That’s an interesting question. Of course, being bound by the laws of Faerie, I can’t tell you very much! But I suppose in one way Lord Crow is an idea; in another he’s a being-in-himself. I want to explore the possibility of writing from the point of view of the non-human, and he is my voice and my persona when I do that. I guess there are similarities here with the faerie co-walker, who is a figure I’ve come across occasionally in various modern “guide to faerie” books – though to be honest, I don’t tend to read those sorts of books. The older stories speak to me much more clearly – and also, there’s a tendancy in more modern writings to try to group faeries into species, or even races – which is a hangover from the Victorian obsession with scientific classification. The faeries I know – so to speak – would wet themselves at the thought that any human being should be able to classify them into any sorts of types – especially along such spurious lines as ‘light’ and ‘dark’. They would also probably explode at the notion that they should show any real interest in helping human beings. Faeries are wild. Humans, on the whole, are not. Faerie, as I understand it – in a modern sense, moving away from some of the ways it has been perceived historically as a concept, place, or whatever – has its essence in the flow of energy through complex systems – it can’t be fixed into any stable form. The best way I have found to get to know it is to get to know the natural world, and really fall in love with that – truly, madly, deeply, without reservation, fear, or any desire for power-over it.

I think Lord Crow is quite unlike me, personality wise, though other people disagree. He’s wilder, darker, cleverer, less forgiving, and much less patient. Given the current state of our relationship to the natural world, I don’t find this in any way surprising.

 

‘Re-wilding’ is an important concept that is, happily, growing in popularity as regards our physical relationship with the land isn’t it?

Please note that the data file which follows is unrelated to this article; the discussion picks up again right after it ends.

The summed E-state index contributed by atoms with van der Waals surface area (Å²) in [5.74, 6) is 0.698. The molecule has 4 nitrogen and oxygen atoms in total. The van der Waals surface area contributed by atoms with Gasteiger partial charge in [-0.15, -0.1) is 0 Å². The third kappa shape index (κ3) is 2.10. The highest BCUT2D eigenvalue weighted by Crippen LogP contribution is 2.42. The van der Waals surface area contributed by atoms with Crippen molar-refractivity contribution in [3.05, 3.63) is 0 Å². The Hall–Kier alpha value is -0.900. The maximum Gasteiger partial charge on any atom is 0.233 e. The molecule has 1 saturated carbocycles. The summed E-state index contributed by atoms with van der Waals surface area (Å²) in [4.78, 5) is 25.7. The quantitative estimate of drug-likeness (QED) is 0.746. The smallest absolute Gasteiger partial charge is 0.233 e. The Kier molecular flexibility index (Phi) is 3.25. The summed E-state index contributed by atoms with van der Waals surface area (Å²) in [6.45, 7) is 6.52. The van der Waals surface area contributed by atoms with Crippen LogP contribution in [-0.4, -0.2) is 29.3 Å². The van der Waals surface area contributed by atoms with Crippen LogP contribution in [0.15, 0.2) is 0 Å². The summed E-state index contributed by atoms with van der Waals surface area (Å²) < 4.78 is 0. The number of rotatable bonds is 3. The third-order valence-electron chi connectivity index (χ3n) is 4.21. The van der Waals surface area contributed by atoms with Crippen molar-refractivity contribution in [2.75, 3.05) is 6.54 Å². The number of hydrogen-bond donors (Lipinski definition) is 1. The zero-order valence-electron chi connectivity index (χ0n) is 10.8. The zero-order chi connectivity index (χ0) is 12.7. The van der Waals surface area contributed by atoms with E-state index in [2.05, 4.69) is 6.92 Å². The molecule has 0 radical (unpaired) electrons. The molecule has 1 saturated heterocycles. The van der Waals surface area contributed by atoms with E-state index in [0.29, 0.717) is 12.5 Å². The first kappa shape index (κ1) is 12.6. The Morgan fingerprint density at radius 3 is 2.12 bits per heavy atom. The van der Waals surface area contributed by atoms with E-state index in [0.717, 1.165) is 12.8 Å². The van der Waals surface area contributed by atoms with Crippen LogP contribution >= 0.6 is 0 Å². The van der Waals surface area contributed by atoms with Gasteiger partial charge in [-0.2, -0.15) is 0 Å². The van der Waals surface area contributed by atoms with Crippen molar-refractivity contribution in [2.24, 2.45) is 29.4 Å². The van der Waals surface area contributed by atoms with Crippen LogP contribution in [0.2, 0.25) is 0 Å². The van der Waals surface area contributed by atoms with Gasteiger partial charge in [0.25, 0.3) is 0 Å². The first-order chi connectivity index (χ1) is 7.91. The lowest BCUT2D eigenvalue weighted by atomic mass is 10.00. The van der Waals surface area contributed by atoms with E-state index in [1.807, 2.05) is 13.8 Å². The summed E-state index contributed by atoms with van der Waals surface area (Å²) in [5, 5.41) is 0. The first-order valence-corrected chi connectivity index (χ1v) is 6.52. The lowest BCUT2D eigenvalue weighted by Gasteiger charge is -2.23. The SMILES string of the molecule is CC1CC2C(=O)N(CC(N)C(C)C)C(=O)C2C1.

Yes; it’s a wonderful development, but it has a long way to go. I’m hoping that it represents the beginning of a tectonic shift in the terms of that relationship towards integration and respect and away from exploitation and power-over. It’s great that people here are slowly becoming accepting of the idea that we should live alongside beavers and – to an extent – wild boar, but I also want to see lynx in every suitable habitat across the UK, and I think some research should be done into reintroducing the wolf in Scotland, to balance the red deer population and give the Caledonian forest regrowth a fighting chance. (And besides: wolves! Wow!) Just as importantly, I want to see a new ‘wilding’ of cities. Bath, where I live, is an ideal habitat for peregrine falcons, because of the many urban pigeons. It’s also a breeding site for herring gulls, which are now in serious decline. People love the peregrines and loathe the gulls. I want to see the gulls welcomed alongside the more charismatic falcons. Urban foxes, too. For one thing, more foxes can mean fewer urban rats; and it’s not so hard for the city to provide fox and gull-proof bins. For another, there’s a moral case, I think, for opening up cities to creatures that can safely live alongside us.

Humans are a bloody invasive species. They need to learn to share.

That’s Lord Crow, now, interrupting. I knew once he heard the conversation he’d be unable to resist joining in with it.

And a very warm welcome to you Sir!

Space-invaders! Manspreaders!

All right, Crow.

 

Do you think that it also concerns our spiritual or psychological relationship with the land as well?

 

I don’t think one is achievable without the other. If we don’t change our overall attitude toward the land, then we will never effect meaningful changes in our behaviour. This whole “man must overcome nature” narrative has got to change.

 

Or it will be changed.

Is that a warning, Crow?

Just an observation.

 

 

Well thank you so much, both of you, for coming to help out in the soup kitchen today, Jack, it’s been wonderful to chat with you!

I know you are probably eager to be off and explore our wonderful Lancastrian Frost Fair that is just coming to an end at the moment but, before we start dishing up this wonderful-smelling soup, would you like to tell us about any of your current projects and where we can find more of your marvellous work?